The Co-Branded Opportunity
programs have proven to be a valuable tool to help brands build equity
while creating new products, but they’re not without risks, wrote Steve
McKee, president of McKee Wallwork Cleveland Advertising, recently in BusinessWeek.
programs are now a fairly common marketing tool, he noted. Examples
include Breyer’s/Hershey in ice cream, Lay’s/KC Masterpiece in snacks,
Kellogg’s/Healthy Choice in cereal, and Cinnabon/Mrs. Smith’s in desserts.
Outside the supermarket, examples include Coach/Lexus in the auto industry,
Bulgari/Ritz-Carlton in hospitality, Disney/Crocs in footwear, Tim Hortons/Cold
Stone in franchising and Southwest/SeaWorld in airlines.
McKee listed four primary reasons brands explore co-branding programs:
- Piggybacking on introductions: This
enables newer brands to tap into the loyalty of a more established
brand. As an example, Mr. McKee points the “Intel Inside” campaign
tied to major computer makers such as IBM and Compaq.
- The “halo affect” of
shared brands: One
example offered was Nike’s alliance with Michael Jordan starting in 1984
that has benefited both sides. Also cited was EconoLodge’s housekeeper-certification
program with Mr. Clean.
- Potential cost-savings: A
Pizza Hut and Taco Bell shared restaurant not only shares real estate
but often counter space and staffing.
- Charging a premium: An
example cited was Ford’s two-decade partnership with Eddie Bauer and
its more recent creation of the “450 horsepower supercharged Ford F-150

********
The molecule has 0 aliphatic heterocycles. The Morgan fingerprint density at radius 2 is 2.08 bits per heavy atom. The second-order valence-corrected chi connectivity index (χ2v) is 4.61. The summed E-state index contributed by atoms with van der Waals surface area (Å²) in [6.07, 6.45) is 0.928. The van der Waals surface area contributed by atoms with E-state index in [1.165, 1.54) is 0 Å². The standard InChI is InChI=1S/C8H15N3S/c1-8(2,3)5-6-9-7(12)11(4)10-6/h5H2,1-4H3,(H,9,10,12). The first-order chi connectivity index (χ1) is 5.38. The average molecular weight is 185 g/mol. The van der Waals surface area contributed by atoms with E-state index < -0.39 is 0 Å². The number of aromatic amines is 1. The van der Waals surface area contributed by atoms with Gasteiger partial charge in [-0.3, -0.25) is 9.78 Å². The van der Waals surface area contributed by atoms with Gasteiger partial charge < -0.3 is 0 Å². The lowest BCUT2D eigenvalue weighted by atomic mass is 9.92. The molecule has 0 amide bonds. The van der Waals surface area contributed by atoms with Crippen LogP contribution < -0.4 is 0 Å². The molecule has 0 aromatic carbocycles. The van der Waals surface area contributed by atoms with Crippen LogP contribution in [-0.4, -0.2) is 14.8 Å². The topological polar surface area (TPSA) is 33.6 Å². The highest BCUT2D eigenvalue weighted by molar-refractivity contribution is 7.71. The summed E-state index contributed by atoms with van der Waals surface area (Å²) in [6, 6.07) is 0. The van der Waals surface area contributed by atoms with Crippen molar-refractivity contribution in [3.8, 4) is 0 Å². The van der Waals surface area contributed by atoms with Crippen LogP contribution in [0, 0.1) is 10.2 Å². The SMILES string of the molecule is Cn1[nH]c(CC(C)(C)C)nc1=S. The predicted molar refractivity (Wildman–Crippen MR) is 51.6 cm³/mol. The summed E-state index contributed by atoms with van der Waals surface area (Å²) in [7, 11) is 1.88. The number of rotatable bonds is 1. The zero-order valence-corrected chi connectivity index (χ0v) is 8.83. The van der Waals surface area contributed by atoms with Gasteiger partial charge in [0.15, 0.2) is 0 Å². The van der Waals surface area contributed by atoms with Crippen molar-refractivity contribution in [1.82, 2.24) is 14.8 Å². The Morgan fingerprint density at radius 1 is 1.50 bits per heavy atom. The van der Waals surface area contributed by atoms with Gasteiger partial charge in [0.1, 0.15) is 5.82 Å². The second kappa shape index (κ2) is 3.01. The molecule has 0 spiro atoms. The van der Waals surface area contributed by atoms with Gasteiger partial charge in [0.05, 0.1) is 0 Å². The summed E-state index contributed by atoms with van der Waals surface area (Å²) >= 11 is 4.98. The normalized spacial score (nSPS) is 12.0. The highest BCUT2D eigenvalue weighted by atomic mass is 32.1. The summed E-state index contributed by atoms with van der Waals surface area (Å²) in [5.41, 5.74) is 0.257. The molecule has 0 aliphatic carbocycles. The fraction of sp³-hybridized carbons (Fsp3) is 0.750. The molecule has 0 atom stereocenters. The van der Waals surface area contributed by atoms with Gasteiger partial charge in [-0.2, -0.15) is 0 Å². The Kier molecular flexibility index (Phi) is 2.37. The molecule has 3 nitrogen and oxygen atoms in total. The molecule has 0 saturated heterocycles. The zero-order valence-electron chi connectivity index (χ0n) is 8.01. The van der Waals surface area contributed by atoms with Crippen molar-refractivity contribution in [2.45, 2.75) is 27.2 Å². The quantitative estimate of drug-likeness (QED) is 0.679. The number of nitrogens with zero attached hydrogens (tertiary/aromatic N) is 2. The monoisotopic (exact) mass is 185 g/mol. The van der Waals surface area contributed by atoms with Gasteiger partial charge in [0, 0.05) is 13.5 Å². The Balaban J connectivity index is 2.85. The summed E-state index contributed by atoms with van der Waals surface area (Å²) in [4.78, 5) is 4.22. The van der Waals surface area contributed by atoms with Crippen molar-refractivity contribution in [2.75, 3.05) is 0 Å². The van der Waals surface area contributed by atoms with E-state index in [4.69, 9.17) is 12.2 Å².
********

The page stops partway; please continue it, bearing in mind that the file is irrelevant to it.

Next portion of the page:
Harley-Davidson Super Crew.”
risks of co-branding, according to Mr. McKee, are that they tend to be dilutive
to brand equity “since it spreads the credit for a positive experience
across two brands where normally there’s only one.” Also, a negative
experience created by one brand can also unfairly tarnish the partner
brand. Finally, Mr. McKee said although the co-brand is expected to be
larger than the sum of its parts, “You can’t get away from the fact that
you are to some extent relying on another brand’s equity. That can, in
some cases, make your brand look weak or secondary.”
McKee said it’s important that the two brands “fit” together. These include
sharing similar characteristics and values as well as a similar equity
strength with consumers.
is an often-overlooked strategy by which the whole can truly be greater
than the sum of the parts,” wrote Mr. McKee. “While it should be used
sparingly and judiciously, it could generate a new level of interest
and excitement around your products and services.”
Questions: What do you think are the pros and cons of co-branding programs?
What factors should be particularly assessed when exploring co-branded
opportunities? What are your favorite examples?